The Indian Army’s notification inviting applications from persons fluent in Mandarin to properly communicate with the Chinese military along the Line of Actual Control (LAC) is a beginning in fulfilling a decades-longstanding important requirement.
At the Corps Commander level talks, which since China’s second major aggression in May 2020 onwards have lasted up to sixteen hours, flag meetings, joint exercises, border personnel meetings and other exchanges there has never been an absolute certainty about whether the interpreter conveyed our statement and translated the Chinese statement effectively.
The Army’s notification in July ’22 which aims to fill vacancies in the Territorial Army for Mandarin language experts, invites applications for six vacancies, which will include five civilian candidates and one Ex-Service officer. The move will increase the number of Mandarin speakers and offer courses in Tibetology for officers posted along LAC to orient them in Tibetan culture and practices.
The need for mandarin
The School of Foreign Languages (SFL) was established by the Defence Ministry in 1948 with the purpose of imparting training in different foreign languages to the personnel of Armed Forces and Government Departments such as the MEA, the Cabinet Secretariat, Central Police Organizations viz. BSF, CRPF, ITBP, etc. Government granted permanent status to the SFL in 1954. However, on 04 May 2017, the functional and administrative control of SFL was transferred from a Joint Secretary of the Defence Ministry to HQ Integrated Defence Staff.
The role of SFL is to meet the growing requirements of the Government in general and Armed Forces in particular, for qualified foreign language experts. The SFL is mandated to conduct Interpreter and other courses in Chinese, Arabic, Russian, Tibetan, Persian, Sinhala, German, French, Spanish, Bahasha Indonesia, Japanese and Burmese. However, due to non-availability of certain permanent faculty, interpreter courses are presently being conducted only in Chinese, Arabic, Russian, Persian, Tibetan and Sinhala.
Reportedly, inadequate faculty strength at SFL often resulted in soldiers learning Chinese, considered to be the toughest language to pick up, but forgetting it by the time they were posted along the LAC.
While various courses are being run at Northern, Eastern and Central Commands and vacancies at army training schools at Pachmarhi and SFL have been increased, the Army has signed Memorandum of Understanding with Rashtriya Raksha University, Central University of Gujarat, Shiv Nadar University for Mandarin courses. Tests are also being conducted at Langma School of Languages, New Delhi.
In November 2020, an end-to-end voice translation system using Automatic Speech Recognition (ASR), Machine Translation and Speech-to-Text to convert Mandarin to English designed to help armed forces, intelligence agencies and local law enforcement authorities in improving communication systems and giving substantial leeway to the Indian defence forces was introduced. Gnani.ai, a global frontrunner in Conversational AI announced the launch of this new integrated Speech Recognition based solution for the Indian defence establishment.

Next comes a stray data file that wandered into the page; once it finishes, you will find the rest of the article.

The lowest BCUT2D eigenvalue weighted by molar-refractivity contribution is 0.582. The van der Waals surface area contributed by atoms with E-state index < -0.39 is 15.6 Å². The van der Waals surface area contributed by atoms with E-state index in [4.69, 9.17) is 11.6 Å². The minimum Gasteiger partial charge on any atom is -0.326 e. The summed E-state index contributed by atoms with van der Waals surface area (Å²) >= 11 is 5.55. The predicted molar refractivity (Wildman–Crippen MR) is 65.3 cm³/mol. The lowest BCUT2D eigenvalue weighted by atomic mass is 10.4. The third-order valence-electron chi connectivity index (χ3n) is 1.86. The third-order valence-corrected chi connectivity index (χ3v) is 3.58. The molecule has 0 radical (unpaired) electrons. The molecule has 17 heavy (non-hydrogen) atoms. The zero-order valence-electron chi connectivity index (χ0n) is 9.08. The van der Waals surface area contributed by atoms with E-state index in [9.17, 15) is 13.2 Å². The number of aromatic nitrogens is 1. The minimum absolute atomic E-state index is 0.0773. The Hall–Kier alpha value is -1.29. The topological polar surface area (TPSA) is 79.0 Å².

The solution has a wide range of applications that includes cross border intelligence, voice surveillance, monitoring telephone/internet conversations, intercepting radio/satellite communication and to bridge interactions during border meetings & joint exercises. Its unique features include noise reduction, dialect/accent detection and support for all audio file formats. This system is expected to be an asset for the armed forces deployed against China and intelligence agencies, as it will make it possible for them to understand what is being communicated by the Chinese to each other and conversely a disadvantage to the Chinese, who may have to overcome it by further encryption of their communication.
The solution has a wide range of applications that includes cross border intelligence, voice surveillance, monitoring telephone/internet conversations, intercepting radio/satellite communication and to bridge interactions during border meetings & joint exercises.
In the process of strengthening the existing system two issues that are required to be addressed are training of a few talents in native environments to ensure quality and outreach by training personnel in location. Both these measures will enhance quality, identify talent for higher training and create volume for operational readiness. The foremost problem has been inconsistent policy promulgation, which must be avoided in future.
In China and India: Dialogue of Civilisations, co-authored by Professor Yu Longyu and Liu Chaohua (Pentagon) and translated from Chinese to English by Professor B. R. Deepak, Chinese scholarship has picked up works written not only in Sanskrit and Hindi, but also in Bengali, Tamil, Urdu and English.
In addition to achieving fluency, studies on Chinese must be enhanced in universities and think tanks.